Bob Strader is talking to me as he walks.
“It’s not full,” Strader says. “We have a lot of great donations, but even though we’ve announced it in Chapel and the truck is sitting there in plain sight, people are like ‘oh I didn’t know that ended today.'”
Strader, director of Ministry and Service, is coordinating the Season of Caring on campus and ACU’s partnership with Love and Care Ministries to help the community.
For 10 days, a truck has been sitting, waiting next to the GATA fountain for donations from students. After Chapel, that truck will be driven to Arrow Ford on South 1st, and the donations will be given to Love and Care Ministries’ Mission Thanksgiving program.
“If people miss the truck, they can still take it to Arrow Ford,” Strader says. “Really it’s a pretty cool experience just to do that. It’s pretty impressive what they do out there.”
When I ask why students should care about this particular ministry, Strader has two reasons.
“First, people really need the stuff we give. They need it. I’m a follower of Jesus, and He tells me to help the needy people. They need it so we do it.”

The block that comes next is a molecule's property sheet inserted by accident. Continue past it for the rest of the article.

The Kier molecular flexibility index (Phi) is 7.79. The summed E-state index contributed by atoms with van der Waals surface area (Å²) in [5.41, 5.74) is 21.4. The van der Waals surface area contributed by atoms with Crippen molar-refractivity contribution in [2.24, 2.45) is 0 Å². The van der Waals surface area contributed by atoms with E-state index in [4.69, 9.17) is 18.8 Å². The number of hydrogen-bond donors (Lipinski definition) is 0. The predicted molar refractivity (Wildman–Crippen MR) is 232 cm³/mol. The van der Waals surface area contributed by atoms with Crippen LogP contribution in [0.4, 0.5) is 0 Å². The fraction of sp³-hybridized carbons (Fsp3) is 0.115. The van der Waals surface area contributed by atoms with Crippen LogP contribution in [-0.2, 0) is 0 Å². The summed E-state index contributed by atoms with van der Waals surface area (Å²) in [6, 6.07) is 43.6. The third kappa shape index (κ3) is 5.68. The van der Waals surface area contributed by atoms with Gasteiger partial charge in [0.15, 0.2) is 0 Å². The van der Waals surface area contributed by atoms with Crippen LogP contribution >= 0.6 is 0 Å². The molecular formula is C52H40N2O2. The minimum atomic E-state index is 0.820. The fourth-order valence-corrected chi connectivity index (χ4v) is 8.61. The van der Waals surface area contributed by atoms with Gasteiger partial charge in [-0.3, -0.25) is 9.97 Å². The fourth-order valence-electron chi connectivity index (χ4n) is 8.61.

“To show we are a part of the Abilene community. To show we’re not outsiders. We’re not just spoiled rich kids on the Hill. We are people who want to in the community. This is a great way to do that.”
Students can also volunteer on Saturday at 8 p.m. to help unload the donations. Volunteers should meet at the Love and Care Ministries’ headquarters.
Simultaneously, Turkeys for Taylor continues – a program dedicated to collecting money to purchase Thanksgiving dinners for 70 families and students at Taylor Elementary.
“We’ll take 25 cents, we’ll take a dollar, we’ll take five dollars, but a turkey dinner costs 70 bucks,” Strader says.
Students can donate money to Turkeys for Taylor’s in the Center for Christian Service and Leadership office in the downstairs of the Campus Center until 5 p.m. on Friday. But Strader calls it a “soft deadline”, and they will take money next week.
“I’m walking around right now picking up money actually,” Strader says. “Some people called and said they had some to give.”